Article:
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- Walt Whitman -
The idea of democracy in the western world has historically conveyed a broad sense of spirit and commitment and purpose, a heart-felt response to a sense that "something more" is possible. The word itself has stirred the imagination, communicating a sense of new developments in terms of our social organization. Whitman's quote about democracy still feels very relevant today, pointing us evocatively toward the future, to fuller expressions of our humanity that have yet to unfold.
At the same time, the future of democracy can easily appear quite bleak. Much has been written recently about "the demise of democracy." This is not limited to the enormous amounts of money and sophisticated marketing techniques involved in "selling the candidates." It also includes the metastasis of "corporate personhood" that dwarfs our ability to make a difference in the face of enormous concentrations of wealth and powerful special interests.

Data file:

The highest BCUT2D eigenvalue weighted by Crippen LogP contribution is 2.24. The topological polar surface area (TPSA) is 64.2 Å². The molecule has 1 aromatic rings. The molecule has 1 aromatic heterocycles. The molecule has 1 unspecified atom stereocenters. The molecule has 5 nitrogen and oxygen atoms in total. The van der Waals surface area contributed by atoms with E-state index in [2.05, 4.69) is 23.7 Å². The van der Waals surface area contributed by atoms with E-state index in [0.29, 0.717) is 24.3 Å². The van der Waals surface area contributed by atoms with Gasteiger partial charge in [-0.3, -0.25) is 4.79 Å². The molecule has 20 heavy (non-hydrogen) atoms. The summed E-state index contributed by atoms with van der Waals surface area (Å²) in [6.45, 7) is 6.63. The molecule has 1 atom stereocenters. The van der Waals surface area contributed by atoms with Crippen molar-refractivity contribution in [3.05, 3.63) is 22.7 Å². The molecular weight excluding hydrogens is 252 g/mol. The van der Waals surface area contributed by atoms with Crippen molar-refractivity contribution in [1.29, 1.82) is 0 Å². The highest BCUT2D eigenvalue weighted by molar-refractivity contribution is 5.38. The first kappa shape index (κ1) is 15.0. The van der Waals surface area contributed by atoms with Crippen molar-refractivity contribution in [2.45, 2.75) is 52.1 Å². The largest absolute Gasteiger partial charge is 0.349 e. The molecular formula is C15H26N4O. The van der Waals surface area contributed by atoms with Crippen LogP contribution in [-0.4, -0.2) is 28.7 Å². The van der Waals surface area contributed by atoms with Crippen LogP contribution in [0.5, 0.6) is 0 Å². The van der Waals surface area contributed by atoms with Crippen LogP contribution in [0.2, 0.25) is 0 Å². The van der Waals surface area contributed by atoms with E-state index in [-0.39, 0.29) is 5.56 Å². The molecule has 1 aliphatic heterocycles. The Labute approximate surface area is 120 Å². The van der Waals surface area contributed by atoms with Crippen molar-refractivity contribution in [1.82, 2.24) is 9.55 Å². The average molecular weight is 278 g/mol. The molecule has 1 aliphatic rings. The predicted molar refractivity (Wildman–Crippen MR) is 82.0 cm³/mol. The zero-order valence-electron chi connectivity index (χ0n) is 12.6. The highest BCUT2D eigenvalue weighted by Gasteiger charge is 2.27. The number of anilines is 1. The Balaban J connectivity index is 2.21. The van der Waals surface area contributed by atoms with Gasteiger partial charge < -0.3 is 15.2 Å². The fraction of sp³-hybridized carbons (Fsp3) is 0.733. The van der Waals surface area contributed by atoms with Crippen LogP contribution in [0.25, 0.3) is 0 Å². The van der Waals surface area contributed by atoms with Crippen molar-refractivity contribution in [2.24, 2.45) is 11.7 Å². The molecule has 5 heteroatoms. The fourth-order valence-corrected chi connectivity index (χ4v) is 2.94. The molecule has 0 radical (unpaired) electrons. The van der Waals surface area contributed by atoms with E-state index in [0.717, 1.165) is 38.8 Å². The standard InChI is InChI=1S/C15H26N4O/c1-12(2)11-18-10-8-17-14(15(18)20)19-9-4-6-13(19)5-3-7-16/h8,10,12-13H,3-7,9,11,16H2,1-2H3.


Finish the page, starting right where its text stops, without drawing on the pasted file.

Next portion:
While there are many worthwhile efforts to address the problems we are facing, something seems to be missing in much of the conversation about democracy. There is often a disquieting sense that the problem goes much deeper than we may realize. Too many of us are not finding ourselves moved by well-intentioned efforts to "reform" our political landscape, much less by "politics as usual." There seems to be a much deeper hunger for meaning, a sense that our political and economic system needs to be renewed at a much more fundamental level than many suggested reforms might address.
We know that "without a Vision, the People will perish." Yet in modern times our political system has become so disheartening to so many, that the very idea of democracy seems to have lost its power to inspire us. Our participation in the creative process of envisioning and actualizing our collective future has been reduced to selecting a candidate from a limited number of options, and our imaginations seem to have withered accordingly.